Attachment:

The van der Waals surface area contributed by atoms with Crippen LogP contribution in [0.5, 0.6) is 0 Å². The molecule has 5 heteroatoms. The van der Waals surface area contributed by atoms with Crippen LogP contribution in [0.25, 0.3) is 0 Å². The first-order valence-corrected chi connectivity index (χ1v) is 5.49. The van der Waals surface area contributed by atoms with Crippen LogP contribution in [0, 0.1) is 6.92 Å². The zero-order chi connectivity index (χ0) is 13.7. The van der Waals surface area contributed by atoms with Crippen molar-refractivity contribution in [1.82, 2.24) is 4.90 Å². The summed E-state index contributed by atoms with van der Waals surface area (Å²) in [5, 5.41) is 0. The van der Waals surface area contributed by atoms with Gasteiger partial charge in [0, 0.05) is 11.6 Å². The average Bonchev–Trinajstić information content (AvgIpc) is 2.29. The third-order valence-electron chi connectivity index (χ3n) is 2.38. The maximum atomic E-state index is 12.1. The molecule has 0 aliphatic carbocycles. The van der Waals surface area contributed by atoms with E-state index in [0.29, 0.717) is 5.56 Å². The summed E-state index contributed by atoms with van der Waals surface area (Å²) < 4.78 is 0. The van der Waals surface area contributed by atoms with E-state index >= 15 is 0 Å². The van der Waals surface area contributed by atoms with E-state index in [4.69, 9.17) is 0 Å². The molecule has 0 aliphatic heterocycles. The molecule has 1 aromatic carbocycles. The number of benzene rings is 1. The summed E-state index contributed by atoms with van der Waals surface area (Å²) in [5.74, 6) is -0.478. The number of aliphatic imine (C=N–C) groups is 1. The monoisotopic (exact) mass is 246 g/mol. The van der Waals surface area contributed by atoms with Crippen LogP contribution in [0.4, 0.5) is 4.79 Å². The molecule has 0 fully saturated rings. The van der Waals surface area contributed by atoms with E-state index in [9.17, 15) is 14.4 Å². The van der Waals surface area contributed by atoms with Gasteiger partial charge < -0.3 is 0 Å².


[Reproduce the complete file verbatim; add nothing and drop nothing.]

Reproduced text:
The van der Waals surface area contributed by atoms with Crippen LogP contribution in [0.5, 0.6) is 0 Å². The molecule has 5 heteroatoms. The van der Waals surface area contributed by atoms with Crippen LogP contribution in [0.25, 0.3) is 0 Å². The first-order valence-corrected chi connectivity index (χ1v) is 5.49. The van der Waals surface area contributed by atoms with Crippen LogP contribution in [0, 0.1) is 6.92 Å². The zero-order chi connectivity index (χ0) is 13.7. The van der Waals surface area contributed by atoms with Crippen molar-refractivity contribution in [1.82, 2.24) is 4.90 Å². The summed E-state index contributed by atoms with van der Waals surface area (Å²) in [5, 5.41) is 0. The van der Waals surface area contributed by atoms with Gasteiger partial charge in [0, 0.05) is 11.6 Å². The average Bonchev–Trinajstić information content (AvgIpc) is 2.29. The third-order valence-electron chi connectivity index (χ3n) is 2.38. The maximum atomic E-state index is 12.1. The molecule has 0 aliphatic carbocycles. The van der Waals surface area contributed by atoms with E-state index in [0.29, 0.717) is 5.56 Å². The summed E-state index contributed by atoms with van der Waals surface area (Å²) < 4.78 is 0. The van der Waals surface area contributed by atoms with E-state index >= 15 is 0 Å². The van der Waals surface area contributed by atoms with E-state index in [4.69, 9.17) is 0 Å². The molecule has 0 aliphatic heterocycles. The molecule has 1 aromatic carbocycles. The number of benzene rings is 1. The summed E-state index contributed by atoms with van der Waals surface area (Å²) in [5.74, 6) is -0.478. The number of aliphatic imine (C=N–C) groups is 1. The monoisotopic (exact) mass is 246 g/mol. The van der Waals surface area contributed by atoms with Crippen LogP contribution in [0.4, 0.5) is 4.79 Å². The molecule has 0 fully saturated rings. The van der Waals surface area contributed by atoms with E-state index in [9.17, 15) is 14.4 Å². The van der Waals surface area contributed by atoms with Gasteiger partial charge < -0.3 is 0 Å².